Organizations can maximize their value by using Lean and eliminating waste. The elimination of eight types of wastes can make organization more profitable and satisfy customers more. These are wastes of inventory, transport, motion, waiting, over-production, over-processing, defects and skills/talent. The first seven wastes appear in the manufacturing process itself. Tools and techniques like Six Sigma, Kaizen, 5S, etc. help in getting rid of these seven wastes. Unlike these seven wastes, to eliminate the waste of skills and talent, the Harada method is used.
The main focus of the organizations is on processes than the people working on the processes. After a while, the employees work mechanically and stop taking the ownership of the process and thinking about process improvement. However, if they are more involved in the processes considering it their own and taking pride in their work then this will better the process as people polish their skills.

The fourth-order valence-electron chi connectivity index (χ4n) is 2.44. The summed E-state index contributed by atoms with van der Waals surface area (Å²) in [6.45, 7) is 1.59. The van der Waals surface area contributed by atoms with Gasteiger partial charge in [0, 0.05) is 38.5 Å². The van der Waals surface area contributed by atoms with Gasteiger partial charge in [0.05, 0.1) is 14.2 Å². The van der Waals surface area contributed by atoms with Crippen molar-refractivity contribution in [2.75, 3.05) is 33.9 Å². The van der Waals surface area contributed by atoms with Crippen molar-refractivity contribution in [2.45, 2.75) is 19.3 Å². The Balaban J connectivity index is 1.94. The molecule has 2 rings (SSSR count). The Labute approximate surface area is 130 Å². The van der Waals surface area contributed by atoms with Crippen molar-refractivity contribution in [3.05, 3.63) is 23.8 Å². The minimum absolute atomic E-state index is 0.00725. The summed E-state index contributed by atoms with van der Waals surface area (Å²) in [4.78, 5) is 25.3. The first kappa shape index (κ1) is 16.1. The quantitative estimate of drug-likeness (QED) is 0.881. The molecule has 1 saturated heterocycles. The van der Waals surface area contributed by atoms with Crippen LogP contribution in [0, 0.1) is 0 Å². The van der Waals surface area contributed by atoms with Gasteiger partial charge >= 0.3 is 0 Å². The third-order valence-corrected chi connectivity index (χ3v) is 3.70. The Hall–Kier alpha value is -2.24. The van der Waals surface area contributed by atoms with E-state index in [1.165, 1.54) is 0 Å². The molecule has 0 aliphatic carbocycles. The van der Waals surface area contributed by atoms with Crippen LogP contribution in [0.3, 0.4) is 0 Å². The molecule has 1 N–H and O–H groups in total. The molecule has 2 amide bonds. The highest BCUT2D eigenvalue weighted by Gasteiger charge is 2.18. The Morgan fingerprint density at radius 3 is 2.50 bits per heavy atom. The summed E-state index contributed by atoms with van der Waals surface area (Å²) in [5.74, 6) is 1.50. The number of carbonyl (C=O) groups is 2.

Monozukuri is the process of producing the best products not only by using technology, but by feeling proud of the work and accomplishing excellence by improving continuously. Hitozukuri, on the other hand, is the process of educating and forming people. It is an ongoing process that facilitates people to mature along with their work to be successful in their fields and skills.
Takashi Harada developed the Harada method, which offers a procedure for hitozukuri. The Harada method takes care of the human side of Lean and helps employees to achieve success by recognizing and adopting a task that helps them move forward. The crux of this method is to become self-reliant; the confidence and the potential of individuals to work on their skills to the extent that they become indispensible. It is this self-confidence that will help them use their skills not only for their own development but for that of the organization.
The Harada method leads an individual through five stages of premeditation, personal excellence, goal setting, selfless service, and self-reliance. The three steps defined by the Harada method that teach self-reliance are choosing a goal, developing a timeframe and planning to achieve the goal.